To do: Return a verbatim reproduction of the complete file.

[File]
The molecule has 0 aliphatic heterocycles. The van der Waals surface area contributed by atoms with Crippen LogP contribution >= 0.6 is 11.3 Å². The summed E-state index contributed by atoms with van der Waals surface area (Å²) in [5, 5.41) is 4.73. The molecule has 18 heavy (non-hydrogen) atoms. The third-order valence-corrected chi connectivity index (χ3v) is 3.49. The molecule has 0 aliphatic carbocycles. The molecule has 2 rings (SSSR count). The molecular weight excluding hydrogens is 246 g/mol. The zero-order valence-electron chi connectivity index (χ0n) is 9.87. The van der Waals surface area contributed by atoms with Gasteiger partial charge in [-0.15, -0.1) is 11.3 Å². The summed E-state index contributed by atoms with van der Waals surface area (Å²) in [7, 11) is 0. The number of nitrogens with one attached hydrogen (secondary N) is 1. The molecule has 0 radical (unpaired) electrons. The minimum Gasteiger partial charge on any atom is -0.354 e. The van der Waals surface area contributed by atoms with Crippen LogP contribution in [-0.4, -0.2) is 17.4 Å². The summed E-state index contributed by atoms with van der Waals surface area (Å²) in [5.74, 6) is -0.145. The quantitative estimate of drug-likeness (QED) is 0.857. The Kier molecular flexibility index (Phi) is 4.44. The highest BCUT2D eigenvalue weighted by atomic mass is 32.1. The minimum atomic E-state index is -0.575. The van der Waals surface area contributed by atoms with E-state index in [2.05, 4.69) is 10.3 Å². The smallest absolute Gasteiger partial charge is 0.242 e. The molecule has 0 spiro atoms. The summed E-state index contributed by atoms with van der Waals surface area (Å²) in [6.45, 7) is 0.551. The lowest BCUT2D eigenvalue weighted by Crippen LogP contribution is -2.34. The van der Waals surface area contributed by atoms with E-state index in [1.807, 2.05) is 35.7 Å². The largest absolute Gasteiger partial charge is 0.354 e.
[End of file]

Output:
The molecule has 0 aliphatic heterocycles. The van der Waals surface area contributed by atoms with Crippen LogP contribution >= 0.6 is 11.3 Å². The summed E-state index contributed by atoms with van der Waals surface area (Å²) in [5, 5.41) is 4.73. The molecule has 18 heavy (non-hydrogen) atoms. The third-order valence-corrected chi connectivity index (χ3v) is 3.49. The molecule has 0 aliphatic carbocycles. The molecule has 2 rings (SSSR count). The molecular weight excluding hydrogens is 246 g/mol. The zero-order valence-electron chi connectivity index (χ0n) is 9.87. The van der Waals surface area contributed by atoms with Gasteiger partial charge in [-0.15, -0.1) is 11.3 Å². The summed E-state index contributed by atoms with van der Waals surface area (Å²) in [7, 11) is 0. The number of nitrogens with one attached hydrogen (secondary N) is 1. The molecule has 0 radical (unpaired) electrons. The minimum Gasteiger partial charge on any atom is -0.354 e. The van der Waals surface area contributed by atoms with Crippen LogP contribution in [-0.4, -0.2) is 17.4 Å². The summed E-state index contributed by atoms with van der Waals surface area (Å²) in [5.74, 6) is -0.145. The quantitative estimate of drug-likeness (QED) is 0.857. The Kier molecular flexibility index (Phi) is 4.44. The highest BCUT2D eigenvalue weighted by atomic mass is 32.1. The minimum atomic E-state index is -0.575. The van der Waals surface area contributed by atoms with E-state index in [2.05, 4.69) is 10.3 Å². The smallest absolute Gasteiger partial charge is 0.242 e. The molecule has 0 spiro atoms. The summed E-state index contributed by atoms with van der Waals surface area (Å²) in [6.45, 7) is 0.551. The lowest BCUT2D eigenvalue weighted by Crippen LogP contribution is -2.34. The van der Waals surface area contributed by atoms with E-state index in [1.807, 2.05) is 35.7 Å². The largest absolute Gasteiger partial charge is 0.354 e.